Friday, March 17, 2017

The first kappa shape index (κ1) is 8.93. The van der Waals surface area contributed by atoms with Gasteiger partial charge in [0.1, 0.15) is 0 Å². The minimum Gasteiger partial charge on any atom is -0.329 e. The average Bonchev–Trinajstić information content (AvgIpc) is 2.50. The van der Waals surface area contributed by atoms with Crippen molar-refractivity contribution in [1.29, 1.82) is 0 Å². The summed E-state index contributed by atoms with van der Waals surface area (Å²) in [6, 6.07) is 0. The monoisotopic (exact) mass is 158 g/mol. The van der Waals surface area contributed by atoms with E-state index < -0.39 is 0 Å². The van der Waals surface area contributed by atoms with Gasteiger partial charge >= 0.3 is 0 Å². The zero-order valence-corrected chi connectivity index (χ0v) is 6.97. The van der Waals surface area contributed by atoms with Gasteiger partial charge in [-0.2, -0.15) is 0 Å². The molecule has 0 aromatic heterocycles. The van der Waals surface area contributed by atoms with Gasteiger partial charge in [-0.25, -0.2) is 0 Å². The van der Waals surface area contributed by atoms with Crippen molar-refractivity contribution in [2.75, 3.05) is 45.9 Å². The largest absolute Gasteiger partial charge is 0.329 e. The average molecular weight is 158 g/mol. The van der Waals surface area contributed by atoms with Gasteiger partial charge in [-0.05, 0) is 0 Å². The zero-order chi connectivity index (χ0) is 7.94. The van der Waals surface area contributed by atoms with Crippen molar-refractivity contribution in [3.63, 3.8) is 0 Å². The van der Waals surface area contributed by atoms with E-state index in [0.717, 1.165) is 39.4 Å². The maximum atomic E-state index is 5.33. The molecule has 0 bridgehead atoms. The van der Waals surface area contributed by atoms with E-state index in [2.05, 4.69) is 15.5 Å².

George Osborne’s appointment as editor of the Evening Standard, odd, daft even, as it may seem, is in one way, little more than the natural progression of modern journalism. And it speaks volumes for where those with the power to hire and fire seem to see the role these days. There's clear conflict with his job as cheerleader for investment fund but he won’t be the first senior hack to have held high office in politics. After all, most of us have done our fair share of moonlighting, even though we didn’t get paid £650 for a day a week. Conflicts abound even if here is merit in having the capital’s premier publication toughing up as a battering ram against Theresa May’s runaway Brexit rollercoaster. But it’s not a part-time job and should be far more than just something to fit in between Commons, constituency, and consultancy. David Miliband responded to the news by Tweeting that he was about to be named the next editor of Heat magazine. Tim Farron joked he should apply to edit Viz. Joking aside, at least they would be more do-able, given their lead times and publication cycles. Osborne inherits a seriously strong editorial team. He will have to learn fast if he is to impress them. And to do that he'll have to put in the hours and treat it with the respect it deserves and not as a high-profile and comparatively low-paid indulgence. Either way, the issue is less about where it leaves the Evening Standard, more a case of what it says about the way we see newspapers these days.